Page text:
That was back when “press” was not yet a term in art. The four friends literally bought a used Davidson 233 offset press and set up shop in the back of a novelty store.
Originally, they wanted to make a living designing and printing posters for rock concerts, while putting out their own work and a small selection of titles by artists that were too controversial for the mainstream press. But when the underground comix scene took off, Rip Off Press went into publishing full time.
Shelton has not completely lost his affinity for music illustration, however. Eventually, he made his talents available to the Grateful Dead and illustrated the cover of their 1978 album Shakedown Street.
1970s: underground press and high times
The Fabulous Furry Freak Brothers gained a national audience in the early 1970s when they appeared in underground newspapers across the country.
A two year run in the High Times pages during the magazine’s heyday (1976-1978) brought the brothers’ adventures to an even wider audience. But that’s about it when it comes to mainstream exposure – if you can name mainstream alongside ads for clean urine and cola spoons.
Old heroes of the counterculture
Why did the story of three weed-obsessed burnout friends and their equally drunk cat last so long?
Amid all of the political and cultural turmoil that went on during their long print run, Phineas, Freewheeling Frank and Fat Freddy held their place in the heart of the world’s hardcore stoners by willing to do anything to get some weed while they forever crossed their noses in the establishment.
Check out the trio’s most enduring wisdom, immortalized in a full-page comic panel that was later turned into a classic dorm poster: Dope will get you through times without money better than money will get you through times without dope.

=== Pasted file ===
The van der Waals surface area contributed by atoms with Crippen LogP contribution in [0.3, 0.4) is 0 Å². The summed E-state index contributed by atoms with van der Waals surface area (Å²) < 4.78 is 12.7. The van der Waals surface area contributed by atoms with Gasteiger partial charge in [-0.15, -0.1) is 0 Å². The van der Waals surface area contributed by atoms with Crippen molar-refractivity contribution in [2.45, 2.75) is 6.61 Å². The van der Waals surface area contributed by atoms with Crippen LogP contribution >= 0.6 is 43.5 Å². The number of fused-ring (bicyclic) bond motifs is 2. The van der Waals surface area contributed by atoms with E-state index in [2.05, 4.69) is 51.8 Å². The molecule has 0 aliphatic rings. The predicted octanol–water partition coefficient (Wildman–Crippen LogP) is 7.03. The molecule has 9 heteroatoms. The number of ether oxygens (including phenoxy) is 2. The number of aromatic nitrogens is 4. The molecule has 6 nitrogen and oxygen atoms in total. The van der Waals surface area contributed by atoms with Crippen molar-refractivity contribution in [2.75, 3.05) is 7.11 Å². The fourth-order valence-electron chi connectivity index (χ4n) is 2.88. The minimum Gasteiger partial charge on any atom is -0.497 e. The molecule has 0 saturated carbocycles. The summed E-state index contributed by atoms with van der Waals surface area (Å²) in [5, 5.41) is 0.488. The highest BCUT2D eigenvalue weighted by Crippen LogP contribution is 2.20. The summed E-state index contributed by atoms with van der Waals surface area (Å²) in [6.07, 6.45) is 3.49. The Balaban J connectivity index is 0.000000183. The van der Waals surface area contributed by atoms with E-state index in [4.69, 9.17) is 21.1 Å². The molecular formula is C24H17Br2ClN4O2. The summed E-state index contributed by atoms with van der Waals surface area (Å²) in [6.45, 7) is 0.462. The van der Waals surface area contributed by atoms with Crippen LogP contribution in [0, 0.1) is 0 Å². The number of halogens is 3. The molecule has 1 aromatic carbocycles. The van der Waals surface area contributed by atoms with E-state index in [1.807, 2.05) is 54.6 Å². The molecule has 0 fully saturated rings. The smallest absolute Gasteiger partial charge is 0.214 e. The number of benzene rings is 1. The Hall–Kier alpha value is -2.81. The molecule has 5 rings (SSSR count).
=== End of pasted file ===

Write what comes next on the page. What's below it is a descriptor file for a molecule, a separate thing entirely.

Even the Freak Brothers’ main antagonist – the infamous Norbert the Nark, a greedy and incompetent cop – seems torn from today’s headlines.
Withdrawal to Europe
In 1979 Gilbert Shelton and his wife, literary agent Lora Fountain, left the United States to live in Europe. He continued to publish new Freak Brothers comics until 1997, when he became something of a hermit and only appeared occasionally at a conference or lecture.
When Courtney Solomon looked for him, he was pretty hard to find.
A quest to revive the brothers
Solomon has been making and directing films since 2000 when he brought Dungeons and Dragons – another popular but forgotten IP – to the big screen. Solomon, the producer who came up with the idea for a Freak Brothers Revival, attributes his affection for the brothers to a teenage trip to Amsterdam, where he found a copy in a head shop, took it to a coffee shop, and spent the rest of the year spending the day brightens and laughs.
About 25 years after that afternoon in Amsterdam, Solomon decided to track down Gilbert Sullivan and convince him to approve an animated series that was true to the original but set in the modern era. After a six month search, he found the great artist who lived outside of Paris – his ashtray was full of cockroaches, his mind was still suspicious of authority in any form, including Hollywood.
Gilbert remained convinced that dope will get you through times without money better than money will get you through times without dope.
Hot box time machine
Ultimately, Solomon convinced him to give Hollywood one last try with a pitch as funny, stupid, clever, obvious, and inventive as anything found in the original comic: The 1970s Freak Brothers smoke a shit like this the good thing is that you passed out for 50 years and wake up in modern day San Francisco. Although Shelton isn’t a writer of the new animated series, he has given his blessings and offered input at every step.
So what’s next? How are the Freak Brothers doing in a world where weed is legal but the man is still skull cracking?
You have to turn on, turn on, and find out.
Experienced cannabis journalist David Bienenstock is the author of “How to Smoke Pot (Properly): A Highbrow Guide to Getting High” (2016 – Penguin / Random House) and co-host and co-creator of the podcast “Great Moments in Weed- Story with Abdullah and Bean. ”Follow him on Twitter @pot_handbook.